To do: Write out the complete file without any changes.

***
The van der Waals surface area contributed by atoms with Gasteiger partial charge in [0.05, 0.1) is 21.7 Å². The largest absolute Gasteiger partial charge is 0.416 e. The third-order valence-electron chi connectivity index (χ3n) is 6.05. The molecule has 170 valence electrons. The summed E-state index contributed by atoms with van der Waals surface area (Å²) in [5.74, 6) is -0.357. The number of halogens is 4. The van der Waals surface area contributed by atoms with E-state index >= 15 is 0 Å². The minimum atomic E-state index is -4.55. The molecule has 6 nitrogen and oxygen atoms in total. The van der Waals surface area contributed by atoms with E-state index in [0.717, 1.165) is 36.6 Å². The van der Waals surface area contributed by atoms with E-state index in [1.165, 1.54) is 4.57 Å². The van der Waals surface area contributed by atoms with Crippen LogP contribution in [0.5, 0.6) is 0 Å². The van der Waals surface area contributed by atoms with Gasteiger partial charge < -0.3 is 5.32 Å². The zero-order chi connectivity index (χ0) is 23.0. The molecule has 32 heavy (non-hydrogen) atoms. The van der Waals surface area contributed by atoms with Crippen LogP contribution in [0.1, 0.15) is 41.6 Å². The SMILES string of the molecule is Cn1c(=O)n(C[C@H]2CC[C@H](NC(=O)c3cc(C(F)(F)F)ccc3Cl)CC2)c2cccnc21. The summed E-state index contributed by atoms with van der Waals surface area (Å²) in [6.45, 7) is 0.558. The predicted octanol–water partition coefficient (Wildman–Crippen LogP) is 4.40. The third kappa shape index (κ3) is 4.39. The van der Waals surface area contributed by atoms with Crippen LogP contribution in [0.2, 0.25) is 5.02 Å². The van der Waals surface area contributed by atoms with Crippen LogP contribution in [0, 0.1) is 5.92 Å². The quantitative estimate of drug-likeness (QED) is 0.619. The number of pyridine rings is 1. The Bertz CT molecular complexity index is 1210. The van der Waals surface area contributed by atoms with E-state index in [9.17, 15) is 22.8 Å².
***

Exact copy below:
The van der Waals surface area contributed by atoms with Gasteiger partial charge in [0.05, 0.1) is 21.7 Å². The largest absolute Gasteiger partial charge is 0.416 e. The third-order valence-electron chi connectivity index (χ3n) is 6.05. The molecule has 170 valence electrons. The summed E-state index contributed by atoms with van der Waals surface area (Å²) in [5.74, 6) is -0.357. The number of halogens is 4. The van der Waals surface area contributed by atoms with E-state index >= 15 is 0 Å². The minimum atomic E-state index is -4.55. The molecule has 6 nitrogen and oxygen atoms in total. The van der Waals surface area contributed by atoms with E-state index in [0.717, 1.165) is 36.6 Å². The van der Waals surface area contributed by atoms with E-state index in [1.165, 1.54) is 4.57 Å². The van der Waals surface area contributed by atoms with Crippen LogP contribution in [0.5, 0.6) is 0 Å². The van der Waals surface area contributed by atoms with Gasteiger partial charge < -0.3 is 5.32 Å². The zero-order chi connectivity index (χ0) is 23.0. The molecule has 32 heavy (non-hydrogen) atoms. The van der Waals surface area contributed by atoms with Crippen LogP contribution in [0.1, 0.15) is 41.6 Å². The SMILES string of the molecule is Cn1c(=O)n(C[C@H]2CC[C@H](NC(=O)c3cc(C(F)(F)F)ccc3Cl)CC2)c2cccnc21. The summed E-state index contributed by atoms with van der Waals surface area (Å²) in [6.45, 7) is 0.558. The predicted octanol–water partition coefficient (Wildman–Crippen LogP) is 4.40. The third kappa shape index (κ3) is 4.39. The van der Waals surface area contributed by atoms with Crippen LogP contribution in [0.2, 0.25) is 5.02 Å². The van der Waals surface area contributed by atoms with Crippen LogP contribution in [0, 0.1) is 5.92 Å². The quantitative estimate of drug-likeness (QED) is 0.619. The number of pyridine rings is 1. The Bertz CT molecular complexity index is 1210. The van der Waals surface area contributed by atoms with E-state index in [9.17, 15) is 22.8 Å².